Sub | Function name ([argumentlist]) As datatype
  On Error GoTo errHandler
  ...procedural code...
  Exit Sub | Function

  ...error-handling code...
End Sub

There are two important things going on. First, you need an Exit statement before the error-handling routine. That way, when there's no error, VBA knows when to exit the procedure. If you omit the Exit statement, VBA will process the error-handling routine as part of the procedure. Second, always follow the error-handling routine's name with a colon character (:).

Where you position the On Error statement within the procedural code is important. Initially, you might consider using a generic routine that you drop into the beginning of every procedure. With time, you'll learn how to rely on the code's purpose to determine the best place to add On Error statements.

Capturing errors

Capturing an error is relatively simple. As mentioned, Resume Next inhibits some of them. For instance, the following function multiples a passed value and returns the result as a Byte variable:

Function MultiplyInput(inputvalue As Byte) As Byte
  Dim product As Byte
  product = inputvalue * 2.5
  MultiplyInput = product
End Function

If the result of the evaluation is greater than a Byte data type can handle, an overflow value occurs, as shown in Figure A. (Use the Immediate window to test the function.) You can use Resume Next to inhibit the error, as shown in Figure B. If you do, VBA simply exits the function, which returns 0 -- the default value for an undefined numeric variable.

Figure A

Runtime errors halt work.


Figure B

Resume Next inhibits a runtime error.

In this case, Resume Next captured and resolved the error, but you might need more control. You could add code that knows how to handle a 0 value. Or you might add an error-handling routine that shares information about the error using the Err object's properties, as follows:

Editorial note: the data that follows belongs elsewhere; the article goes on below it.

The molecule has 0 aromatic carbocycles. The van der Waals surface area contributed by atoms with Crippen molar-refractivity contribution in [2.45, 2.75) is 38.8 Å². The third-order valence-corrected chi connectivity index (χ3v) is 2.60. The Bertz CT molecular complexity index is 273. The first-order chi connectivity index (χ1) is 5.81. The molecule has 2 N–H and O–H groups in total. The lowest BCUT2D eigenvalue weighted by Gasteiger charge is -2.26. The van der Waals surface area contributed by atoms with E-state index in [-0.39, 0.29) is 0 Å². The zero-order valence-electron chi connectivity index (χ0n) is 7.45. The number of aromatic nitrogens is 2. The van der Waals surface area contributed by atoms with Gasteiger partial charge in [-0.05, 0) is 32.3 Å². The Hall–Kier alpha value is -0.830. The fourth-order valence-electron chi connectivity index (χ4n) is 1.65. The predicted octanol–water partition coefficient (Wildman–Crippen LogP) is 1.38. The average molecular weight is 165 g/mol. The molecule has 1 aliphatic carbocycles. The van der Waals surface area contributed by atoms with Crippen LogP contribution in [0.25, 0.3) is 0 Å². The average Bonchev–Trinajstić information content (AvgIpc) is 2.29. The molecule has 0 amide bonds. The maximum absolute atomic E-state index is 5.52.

Function MultiplyInput(inputvalue As Byte) As Byte
  On Error GoTo errHandler
  Dim product As Byte
  product = inputvalue * 2.5
  MultiplyInput = product

  MsgBox Err.Number & ": " & Err.Description, vbOKOnly, "Error"
End Function

The same error occurs, but this time, GoTo passes processing control to the error-handling routine, errHandler. Figure C shows the message the routine displays when an error occurs. This type of information can be useful during the development and testing stages, but it won't help your users. First, they won't understand it. Second, the function still returns 0.

Figure C

Use an error-handling routine to display information about an error.

Now realistically, you could handle this error by preventing it in the first place, using a validation rule of some sort to reject inappropriate values. That way, VBA would pass only those values the procedure can actually process. Handling an error before it occurs is always the best line of defense. However, doing so isn't always practical, and that's where error handling helps. Following our example, you need to tell the user what's wrong and how to solve the problem using code similar to the following:

Function MultiplyInput(inputvalue As Byte) As Byte
  On Error GoTo errHandler
  Dim product As Byte
  product = inputvalue * 2.5
  MultiplyInput = product
  Exit Function

  MsgBox "You've entered an invalid number. " _
   & "Please enter a value between 1 and 102.", vbOKOnly, "Error"
End Function

Passing a value larger than 102 generates a runtime error, and VBA passes control to errHandler, which displays the message box shown in Figure D. The user clicks OK to clear the error message and then tries again, armed with the information needed to avoid the error.

Figure D

Use an error-handling routine to instruct users.

Handle, inhibit, or inform

Keep unexpected errors from interrupting work by handling errors when they occur. If possible, inhibit the error -- the user won't even know that a problem occurred. If that's not possible, tell the user what's wrong and offer instructions for resolving the problem. Doing so will keep your users on track and keep you out of the doghouse.


Susan Sales Harkins is an independent consultant and the author of several articles and books on database technologies. Her most recent book is Mastering Microsoft SQL Server 2005 Express, with Mike Gunderloy, published by Sybex. Other collaborations with Gunderloy are Automating Microsoft Access 2003 with VBA, Upgrader's Guide to Microsoft Office System 2003, ICDL Exam Cram 2, and Absolute Beginner's Guide to Microsoft Access 2003, all published by Que. Currently, Susan volunteers as the Publications Director for Database Advisors. You can reach her at